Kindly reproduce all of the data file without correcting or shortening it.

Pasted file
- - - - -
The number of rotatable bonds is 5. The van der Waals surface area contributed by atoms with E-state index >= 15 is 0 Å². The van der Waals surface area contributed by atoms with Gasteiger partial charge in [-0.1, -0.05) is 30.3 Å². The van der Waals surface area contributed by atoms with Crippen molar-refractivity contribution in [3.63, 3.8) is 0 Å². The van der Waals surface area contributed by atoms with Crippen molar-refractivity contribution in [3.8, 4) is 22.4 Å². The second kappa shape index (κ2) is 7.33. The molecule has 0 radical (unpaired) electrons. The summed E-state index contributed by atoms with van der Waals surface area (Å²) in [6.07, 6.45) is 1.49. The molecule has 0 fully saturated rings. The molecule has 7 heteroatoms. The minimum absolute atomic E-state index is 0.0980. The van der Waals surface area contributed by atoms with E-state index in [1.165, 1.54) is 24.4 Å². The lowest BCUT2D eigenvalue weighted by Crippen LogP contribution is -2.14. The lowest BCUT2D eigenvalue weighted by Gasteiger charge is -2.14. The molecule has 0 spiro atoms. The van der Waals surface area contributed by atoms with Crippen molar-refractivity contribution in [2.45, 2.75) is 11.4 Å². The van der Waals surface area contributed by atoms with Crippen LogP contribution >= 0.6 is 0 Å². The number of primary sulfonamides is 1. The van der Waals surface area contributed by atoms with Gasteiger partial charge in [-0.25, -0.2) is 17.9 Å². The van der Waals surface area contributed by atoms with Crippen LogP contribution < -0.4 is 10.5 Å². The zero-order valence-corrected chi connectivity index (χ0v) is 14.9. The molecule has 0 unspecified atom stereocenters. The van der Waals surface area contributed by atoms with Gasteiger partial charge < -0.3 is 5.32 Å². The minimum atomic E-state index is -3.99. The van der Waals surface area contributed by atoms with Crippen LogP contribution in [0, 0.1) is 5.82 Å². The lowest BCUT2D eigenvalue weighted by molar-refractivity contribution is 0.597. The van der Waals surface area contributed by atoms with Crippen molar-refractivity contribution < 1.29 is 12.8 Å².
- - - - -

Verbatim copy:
The number of rotatable bonds is 5. The van der Waals surface area contributed by atoms with E-state index >= 15 is 0 Å². The van der Waals surface area contributed by atoms with Gasteiger partial charge in [-0.1, -0.05) is 30.3 Å². The van der Waals surface area contributed by atoms with Crippen molar-refractivity contribution in [3.63, 3.8) is 0 Å². The van der Waals surface area contributed by atoms with Crippen molar-refractivity contribution in [3.8, 4) is 22.4 Å². The second kappa shape index (κ2) is 7.33. The molecule has 0 radical (unpaired) electrons. The summed E-state index contributed by atoms with van der Waals surface area (Å²) in [6.07, 6.45) is 1.49. The molecule has 0 fully saturated rings. The molecule has 7 heteroatoms. The minimum absolute atomic E-state index is 0.0980. The van der Waals surface area contributed by atoms with E-state index in [1.165, 1.54) is 24.4 Å². The lowest BCUT2D eigenvalue weighted by Crippen LogP contribution is -2.14. The lowest BCUT2D eigenvalue weighted by Gasteiger charge is -2.14. The molecule has 0 spiro atoms. The van der Waals surface area contributed by atoms with Crippen molar-refractivity contribution in [2.45, 2.75) is 11.4 Å². The van der Waals surface area contributed by atoms with Crippen LogP contribution >= 0.6 is 0 Å². The number of primary sulfonamides is 1. The van der Waals surface area contributed by atoms with Gasteiger partial charge in [-0.25, -0.2) is 17.9 Å². The van der Waals surface area contributed by atoms with Crippen LogP contribution < -0.4 is 10.5 Å². The zero-order valence-corrected chi connectivity index (χ0v) is 14.9. The molecule has 0 unspecified atom stereocenters. The van der Waals surface area contributed by atoms with Gasteiger partial charge < -0.3 is 5.32 Å². The minimum atomic E-state index is -3.99. The van der Waals surface area contributed by atoms with Crippen LogP contribution in [0, 0.1) is 5.82 Å². The lowest BCUT2D eigenvalue weighted by molar-refractivity contribution is 0.597. The van der Waals surface area contributed by atoms with Crippen molar-refractivity contribution < 1.29 is 12.8 Å².